Hombron & Jacquinot, 1842
|Distribution of crabeater seal|
The crabeater seal (Lobodon carcinophaga) is a true seal with a circumpolar distribution around the coast of Antarctica. They are medium- to large-sized (over 2 m in length), relatively slender and pale-colored, found primarily on the free-floating pack ice that extends seasonally out from the Antarctic coast, which they use as a platform for resting, mating, social aggregation and accessing their prey. They are by far the most abundant seal species in the world. While population estimates are uncertain, there are at least 7 million and possibly as many as 75 million individuals. This success of this species is due to its specialized predation on the abundant Antarctic krill of the Southern Ocean, for which it has uniquely adapted, sieve-like tooth structure. Indeed, its scientific name, translated as "lobe-toothed (lobodon) crab eater (carcinophaga)", refers specifically to the finely lobed teeth adapted to filtering their small crustacean prey. Despite its name, crabeater seals do not eat crabs. As well as being an important krill predator, the crabeater seal is an important component of the diet of leopard seals (Hydrurga leptonyx), which consume about 80% of all crabeater pups.
Taxonomy and evolution
The crabeater seal shares a common recent ancestor with the other Antarctic seals, which are together known as the lobodontine seals. These include the Ross seal (Ommatophoca rossii), leopard seal (H. leptonyx) and Weddell seal (Leptonychotes weddelli). These species, collectively belonging to the Lobodontini tribe of seals, share teeth adaptations including lobes and cusps useful for straining smaller prey items out of the water column. The ancestral Lobodontini likely diverged from their sister clade, the Mirounga (elephant seals) in the late Miocene to early Pliocene, when they migrated southward and diversified rapidly in relative isolation around Antarctica.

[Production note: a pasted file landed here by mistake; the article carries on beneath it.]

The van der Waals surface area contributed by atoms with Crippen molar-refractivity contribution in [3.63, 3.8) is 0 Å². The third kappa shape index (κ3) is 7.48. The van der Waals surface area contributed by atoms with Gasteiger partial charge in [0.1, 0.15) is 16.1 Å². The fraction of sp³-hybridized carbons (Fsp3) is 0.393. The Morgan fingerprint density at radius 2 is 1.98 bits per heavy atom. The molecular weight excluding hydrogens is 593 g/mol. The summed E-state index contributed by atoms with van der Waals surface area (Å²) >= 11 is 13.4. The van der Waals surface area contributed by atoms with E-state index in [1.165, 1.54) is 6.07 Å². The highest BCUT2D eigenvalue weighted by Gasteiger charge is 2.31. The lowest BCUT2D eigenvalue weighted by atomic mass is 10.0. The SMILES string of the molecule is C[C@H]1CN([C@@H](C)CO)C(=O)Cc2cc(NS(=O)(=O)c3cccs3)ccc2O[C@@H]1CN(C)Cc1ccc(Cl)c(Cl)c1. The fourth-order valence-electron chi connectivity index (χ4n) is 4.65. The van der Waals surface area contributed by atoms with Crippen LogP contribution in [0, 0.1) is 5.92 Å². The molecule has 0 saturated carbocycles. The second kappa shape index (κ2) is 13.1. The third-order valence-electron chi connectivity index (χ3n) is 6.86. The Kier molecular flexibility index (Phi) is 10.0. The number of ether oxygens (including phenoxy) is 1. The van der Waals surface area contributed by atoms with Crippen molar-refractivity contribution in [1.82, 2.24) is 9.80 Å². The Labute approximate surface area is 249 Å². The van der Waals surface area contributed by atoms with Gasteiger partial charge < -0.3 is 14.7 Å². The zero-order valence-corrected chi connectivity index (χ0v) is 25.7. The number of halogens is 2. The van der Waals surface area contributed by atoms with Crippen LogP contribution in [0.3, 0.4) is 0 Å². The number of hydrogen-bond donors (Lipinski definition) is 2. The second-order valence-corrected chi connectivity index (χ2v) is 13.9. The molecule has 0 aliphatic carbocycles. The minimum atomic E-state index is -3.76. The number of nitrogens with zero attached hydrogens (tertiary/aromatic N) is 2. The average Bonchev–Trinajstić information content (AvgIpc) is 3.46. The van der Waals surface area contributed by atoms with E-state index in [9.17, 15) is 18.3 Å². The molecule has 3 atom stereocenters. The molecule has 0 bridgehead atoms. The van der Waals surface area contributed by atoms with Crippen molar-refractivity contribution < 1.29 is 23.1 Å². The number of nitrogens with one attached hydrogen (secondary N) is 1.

Adult seals (over five years old) grow to an average length of 230 cm (7.5 ft) and an average weight of around 200 kg (440 lb). Females are on average 6 cm (2.4 in) longer and around 8 kg heavier than males, though their weights fluctuate substantially according to season; females can lose up to 50% of their body weight during lactation, and males lose a significant proportion of weight as they attend to their mating partners and fight off rivals. A molecular genetic based technique has been established to confirm the sex of individuals in the laboratory. Large crabeater seals can weigh up to 300 kg (660 lb). Pups are about 120 cm in length and 20 to 30 kg at birth. While nursing, pups grow at a rate of about 4.2 kg a day, and can weigh as much as 100 kg by the time they are weaned after only two to three weeks.
Pups are born with a light brown, downy pelage (lanugo), until the first molt at weaning. Younger animals are marked by net-like, chocolate brown markings and flecks on the shoulders, sides and flanks, shading into the predominantly dark hind and fore flippers and head, often due to scarring from leopard seals. After molting, their fur is a darker brown fading to blonde on their bellies. The fur lightens throughout the year, becoming completely blonde in summer. Older animals become progressively paler, even when freshly molted, and may appear almost white.
Crabeaters have relatively slender bodies and long skulls and snouts compared to other phocids. Perhaps their most distinctive adaptation is the unique dentition that enables this species to sieve Antarctic krill. The postcanine teeth are finely divided with multiple cusps. Together with the tight fit of the upper and lower jaw, a bony protuberance near the back of the mouth completes a near-perfect sieve within which krill are trapped.
Distribution and population
Crabeater seals have a continuous circumpolar distribution surrounding Antarctica, with only occasional sightings or strandings in the extreme southern coasts of South America, Africa, Australia and New Zealand. They spend the entire year on the pack ice zone as it advances and retreats seasonally, primarily staying within the continental shelf area in waters less than 600 m deep. They colonized Antarctica during the late Miocene or early Pliocene (15-25 million years ago), at a time when the region was much warmer than today. The population is connected and fairly well mixed (panmictic), and genetic evidence does not suggest any subspecies separations. A genetic survey did not detect evidence of a recent, sustained genetic bottleneck in this species, which suggests that populations do not appear to have suffered a substantial and sustained decline in the recent past.